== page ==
Misconception can happen all the time and a recent study pointing out how cannabis may help protect people against COVID-19 has unfortunately been taken out of context.
A recent study published by a team of researchers from the Oregon State University suggested that cannabis had the magic formula to protect humans from COVID-19.
Considering that the pandemic has been a growing concern these days, some got the impression that smoking weed would help in everyone’s fight against the virus. Unfortunately, this was never stated in the study.
What was stated is that hemp plants do have compounds that can help battle COVID-19. Specifically, this refers to acids that become active cannabinoids only after heat is applied, preventing entry of the novel coronavirus that causes COVID-19 into isolated human cells.
Hence, if the proper amount of alleged cannabis-derived preparations is determined, this could help in the fight against the coronavirus. It was never stated that smoking weed was the answer, Forbes reported.
According to Richard van Breemen, a professor of medicinal chemistry at Oregon State and the study’s lead author in an interview with VICE, the researchers intended to investigate what natural products might help humans fight off the virus.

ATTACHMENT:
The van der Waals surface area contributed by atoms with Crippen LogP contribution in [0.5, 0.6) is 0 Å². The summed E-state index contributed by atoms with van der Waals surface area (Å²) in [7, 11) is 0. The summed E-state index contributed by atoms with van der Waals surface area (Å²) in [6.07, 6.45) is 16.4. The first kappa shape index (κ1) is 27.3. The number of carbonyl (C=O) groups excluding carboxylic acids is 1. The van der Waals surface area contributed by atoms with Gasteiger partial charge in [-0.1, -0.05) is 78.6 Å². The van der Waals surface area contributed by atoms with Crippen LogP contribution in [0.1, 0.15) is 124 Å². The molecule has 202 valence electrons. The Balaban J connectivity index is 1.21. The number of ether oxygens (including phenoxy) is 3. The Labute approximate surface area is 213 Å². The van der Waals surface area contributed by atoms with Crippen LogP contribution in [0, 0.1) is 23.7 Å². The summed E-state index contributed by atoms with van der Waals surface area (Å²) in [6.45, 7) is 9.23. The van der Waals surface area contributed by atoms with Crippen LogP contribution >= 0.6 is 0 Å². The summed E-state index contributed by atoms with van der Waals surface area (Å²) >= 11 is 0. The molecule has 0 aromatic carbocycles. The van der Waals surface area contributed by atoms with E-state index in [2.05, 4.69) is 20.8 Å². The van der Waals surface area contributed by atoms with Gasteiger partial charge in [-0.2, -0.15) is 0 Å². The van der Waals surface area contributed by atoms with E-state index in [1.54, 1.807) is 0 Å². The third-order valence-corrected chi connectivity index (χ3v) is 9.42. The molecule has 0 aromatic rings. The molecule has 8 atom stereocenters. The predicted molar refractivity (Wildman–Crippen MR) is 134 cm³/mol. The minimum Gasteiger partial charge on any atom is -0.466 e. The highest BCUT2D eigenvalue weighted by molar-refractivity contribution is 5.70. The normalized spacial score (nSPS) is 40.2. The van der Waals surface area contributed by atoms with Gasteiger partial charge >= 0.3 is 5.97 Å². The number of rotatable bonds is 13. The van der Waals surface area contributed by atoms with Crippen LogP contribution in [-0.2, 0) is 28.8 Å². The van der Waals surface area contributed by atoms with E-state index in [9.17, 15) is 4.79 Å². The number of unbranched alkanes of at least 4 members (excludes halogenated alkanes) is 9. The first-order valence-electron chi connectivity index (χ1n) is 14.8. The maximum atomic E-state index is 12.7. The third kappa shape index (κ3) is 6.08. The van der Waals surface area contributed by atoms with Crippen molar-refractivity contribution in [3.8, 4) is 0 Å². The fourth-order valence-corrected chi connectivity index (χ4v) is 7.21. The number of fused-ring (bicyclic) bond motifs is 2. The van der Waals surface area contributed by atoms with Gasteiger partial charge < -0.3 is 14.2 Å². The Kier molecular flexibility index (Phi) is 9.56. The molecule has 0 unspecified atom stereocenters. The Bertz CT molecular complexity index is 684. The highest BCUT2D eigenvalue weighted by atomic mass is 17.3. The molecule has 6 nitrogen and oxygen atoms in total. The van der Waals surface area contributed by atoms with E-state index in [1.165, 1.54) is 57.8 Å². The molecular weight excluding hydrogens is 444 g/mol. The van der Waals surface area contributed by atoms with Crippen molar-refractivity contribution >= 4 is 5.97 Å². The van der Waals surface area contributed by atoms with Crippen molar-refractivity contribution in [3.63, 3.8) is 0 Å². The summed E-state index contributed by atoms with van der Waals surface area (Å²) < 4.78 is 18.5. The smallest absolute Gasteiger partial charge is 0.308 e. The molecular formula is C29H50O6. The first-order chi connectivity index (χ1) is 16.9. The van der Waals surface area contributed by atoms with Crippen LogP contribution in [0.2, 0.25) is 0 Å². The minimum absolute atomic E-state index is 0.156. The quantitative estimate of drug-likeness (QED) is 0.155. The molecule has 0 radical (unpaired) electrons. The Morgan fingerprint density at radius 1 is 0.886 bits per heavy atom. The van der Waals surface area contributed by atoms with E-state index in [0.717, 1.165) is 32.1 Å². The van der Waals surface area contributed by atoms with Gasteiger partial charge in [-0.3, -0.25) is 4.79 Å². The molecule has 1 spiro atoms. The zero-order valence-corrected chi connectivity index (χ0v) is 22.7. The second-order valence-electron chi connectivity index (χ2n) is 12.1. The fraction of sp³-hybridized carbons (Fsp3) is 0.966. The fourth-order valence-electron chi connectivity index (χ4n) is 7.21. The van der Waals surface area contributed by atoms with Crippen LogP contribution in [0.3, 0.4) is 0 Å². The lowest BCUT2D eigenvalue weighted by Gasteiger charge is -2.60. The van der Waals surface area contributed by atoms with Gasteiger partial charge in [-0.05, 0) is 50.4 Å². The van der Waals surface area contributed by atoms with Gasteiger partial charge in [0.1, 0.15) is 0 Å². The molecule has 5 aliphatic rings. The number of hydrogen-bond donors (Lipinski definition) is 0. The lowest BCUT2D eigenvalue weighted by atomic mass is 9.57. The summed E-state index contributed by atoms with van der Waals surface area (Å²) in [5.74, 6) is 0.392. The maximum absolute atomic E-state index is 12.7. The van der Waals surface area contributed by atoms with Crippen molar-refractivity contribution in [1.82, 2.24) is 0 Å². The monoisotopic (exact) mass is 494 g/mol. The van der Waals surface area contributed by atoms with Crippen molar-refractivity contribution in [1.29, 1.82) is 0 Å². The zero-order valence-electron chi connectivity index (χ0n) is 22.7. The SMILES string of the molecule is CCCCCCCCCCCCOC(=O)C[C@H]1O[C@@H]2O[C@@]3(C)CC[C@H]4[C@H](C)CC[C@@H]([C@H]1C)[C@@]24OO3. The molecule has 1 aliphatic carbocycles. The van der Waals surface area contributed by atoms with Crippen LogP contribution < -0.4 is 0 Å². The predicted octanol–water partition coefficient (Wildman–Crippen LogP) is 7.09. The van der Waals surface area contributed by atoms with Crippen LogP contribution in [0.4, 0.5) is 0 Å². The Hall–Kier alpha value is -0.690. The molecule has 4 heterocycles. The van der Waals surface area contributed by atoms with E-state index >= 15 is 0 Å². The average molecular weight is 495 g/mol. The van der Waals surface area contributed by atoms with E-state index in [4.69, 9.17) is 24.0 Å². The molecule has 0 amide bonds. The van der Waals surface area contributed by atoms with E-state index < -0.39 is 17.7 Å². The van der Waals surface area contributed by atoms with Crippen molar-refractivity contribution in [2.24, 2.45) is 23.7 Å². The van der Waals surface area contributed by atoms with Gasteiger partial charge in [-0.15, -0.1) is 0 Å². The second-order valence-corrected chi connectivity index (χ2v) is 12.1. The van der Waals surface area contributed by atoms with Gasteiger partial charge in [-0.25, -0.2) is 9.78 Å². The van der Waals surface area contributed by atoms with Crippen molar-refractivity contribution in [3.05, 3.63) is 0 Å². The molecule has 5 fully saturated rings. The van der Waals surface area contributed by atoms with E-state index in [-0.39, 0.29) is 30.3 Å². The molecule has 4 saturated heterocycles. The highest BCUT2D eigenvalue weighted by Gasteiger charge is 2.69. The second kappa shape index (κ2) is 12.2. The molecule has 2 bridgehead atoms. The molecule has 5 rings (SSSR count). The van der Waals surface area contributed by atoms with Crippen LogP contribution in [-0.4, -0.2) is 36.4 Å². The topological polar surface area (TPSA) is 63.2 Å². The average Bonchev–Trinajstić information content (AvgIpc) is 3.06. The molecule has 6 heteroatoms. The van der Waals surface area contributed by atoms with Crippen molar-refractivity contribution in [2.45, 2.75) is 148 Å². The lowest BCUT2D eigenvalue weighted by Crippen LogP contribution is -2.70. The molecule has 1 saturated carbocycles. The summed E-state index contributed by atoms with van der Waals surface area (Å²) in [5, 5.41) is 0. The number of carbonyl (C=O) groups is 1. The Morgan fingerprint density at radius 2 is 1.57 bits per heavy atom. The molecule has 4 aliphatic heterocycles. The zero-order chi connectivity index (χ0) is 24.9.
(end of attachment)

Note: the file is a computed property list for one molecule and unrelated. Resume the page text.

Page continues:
They found three compounds in hemp that had the ability to spike protein. These were cannabidiolic acid (CBD-A), cannabigerolic acid (CBG-A), and tetrahydrocannabinolic acid (THC-A).
Further, it was explained that these are compounds one should not ingest when eating an edible or smoking a joint. Acids are only transformed when heat is applied.
“What happens in a test tube does not always translate into what happens in animals or humans,” Dr. Patricia Frye, a physician and cannabis expert who practices integrative medicine and teaches at the University of Maryland School of Pharmacy, said.
“And given that there are now treatments for Covid infections in at-risk patients (monoclonal antibodies, anti-virals), I would not recommend using cannabis in lieu of available treatments if a person is at high risk of poor outcome,” Frye added.